by Mohammad Ghazal | Oct 12, 2014

AMMAN — The illegal change of circuit breakers in households delays the process of issuing approvals for installing solar systems at these houses, according to the Jordanian Electric Power Co. Ltd. (JEPCO).

“There have been several complaints over the past period that there are delays by the power companies to issue approvals allowing households to install solar systems to generate power at homes,” said Hassan Abdullah, strategic asset manager at JEPCO.

“This is not true. A major problem we face is that many households change the circuit breaker, which is illegal and delays the process,” Abdullah said in a recent interview with The Jordan Times.

“It takes time [for households] to rectify their situation,” he added.

The official noted that the majority of houses in the country have changed circuit breakers which is in violation of the contract between power companies and households.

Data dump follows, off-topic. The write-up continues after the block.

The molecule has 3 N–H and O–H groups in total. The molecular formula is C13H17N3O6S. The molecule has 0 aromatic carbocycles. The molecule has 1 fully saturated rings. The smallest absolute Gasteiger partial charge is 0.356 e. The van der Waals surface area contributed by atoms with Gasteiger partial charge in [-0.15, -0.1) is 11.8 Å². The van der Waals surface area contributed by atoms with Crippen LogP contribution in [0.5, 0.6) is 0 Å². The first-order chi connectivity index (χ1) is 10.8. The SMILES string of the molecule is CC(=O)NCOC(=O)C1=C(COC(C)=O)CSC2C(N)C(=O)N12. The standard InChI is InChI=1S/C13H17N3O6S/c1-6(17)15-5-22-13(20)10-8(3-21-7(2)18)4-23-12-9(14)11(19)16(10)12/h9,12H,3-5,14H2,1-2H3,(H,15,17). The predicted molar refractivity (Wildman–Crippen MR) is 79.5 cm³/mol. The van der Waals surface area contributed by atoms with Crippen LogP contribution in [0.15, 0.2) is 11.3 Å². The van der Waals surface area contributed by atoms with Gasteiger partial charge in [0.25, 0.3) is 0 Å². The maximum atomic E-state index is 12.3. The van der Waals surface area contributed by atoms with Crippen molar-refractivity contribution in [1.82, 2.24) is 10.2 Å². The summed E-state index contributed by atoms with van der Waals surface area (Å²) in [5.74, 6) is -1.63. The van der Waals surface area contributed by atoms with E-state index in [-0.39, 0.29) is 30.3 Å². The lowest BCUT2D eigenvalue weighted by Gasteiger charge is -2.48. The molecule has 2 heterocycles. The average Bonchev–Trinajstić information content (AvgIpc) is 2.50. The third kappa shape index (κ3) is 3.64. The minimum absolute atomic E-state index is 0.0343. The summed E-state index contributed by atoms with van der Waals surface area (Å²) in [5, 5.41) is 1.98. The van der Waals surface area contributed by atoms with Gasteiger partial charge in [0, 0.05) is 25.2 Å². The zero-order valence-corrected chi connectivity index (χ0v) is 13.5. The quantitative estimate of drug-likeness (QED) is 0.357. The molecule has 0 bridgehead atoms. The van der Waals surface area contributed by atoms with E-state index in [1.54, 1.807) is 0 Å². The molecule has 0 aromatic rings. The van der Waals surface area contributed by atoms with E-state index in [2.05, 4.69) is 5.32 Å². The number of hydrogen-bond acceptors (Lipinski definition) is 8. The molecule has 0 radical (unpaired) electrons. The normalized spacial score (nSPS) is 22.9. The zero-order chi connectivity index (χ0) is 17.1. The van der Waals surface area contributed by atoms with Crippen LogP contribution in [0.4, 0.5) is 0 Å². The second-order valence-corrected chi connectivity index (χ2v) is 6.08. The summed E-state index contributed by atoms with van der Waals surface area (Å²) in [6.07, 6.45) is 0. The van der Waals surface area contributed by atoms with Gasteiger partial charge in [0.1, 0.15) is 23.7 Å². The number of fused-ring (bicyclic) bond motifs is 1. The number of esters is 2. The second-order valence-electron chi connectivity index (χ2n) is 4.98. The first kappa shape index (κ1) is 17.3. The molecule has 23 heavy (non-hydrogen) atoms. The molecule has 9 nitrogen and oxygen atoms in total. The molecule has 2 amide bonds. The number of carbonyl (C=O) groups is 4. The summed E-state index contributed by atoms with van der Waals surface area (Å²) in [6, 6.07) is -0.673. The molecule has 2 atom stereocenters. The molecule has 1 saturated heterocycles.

Wujdan Rabadi, a commissioner at the Energy and Mineral Resources Commission (EMRC), agreed.

“There is no delay at all. It is just about technical issues,” Rabadi said.

“In addition, many people ask for installing systems that generate capacities more than they need, which is something that we do not approve, as the law stipulates that households install systems that only meet their needs,” she added.

“If users ration the use of electricity after installing solar systems they might be able to sell the surplus electricity to power companies,” Rabadi said.

Several citizens and employees at companies that provide solar systems have complained of delays in the procedures required to install photovoltaic systems in households.

Hussein Nidal, an owner of one of these companies, said the delays in issuing approvals is bad for business.

Since the endorsement of the Renewable Energy Law in 2012 in Jordan, households, mosques and public entities that consume from 1 kilowatt to 5 megawatts a month have installed photovoltaic systems and connected to the grid.

At present, 255 applications are under study and will be connected to the grid by the end of 2014, according to the EMRC.

By year end, there will be 765 users who are generating their own electricity through photovoltaic systems with a total capacity of about 30 megawatts.—-jepco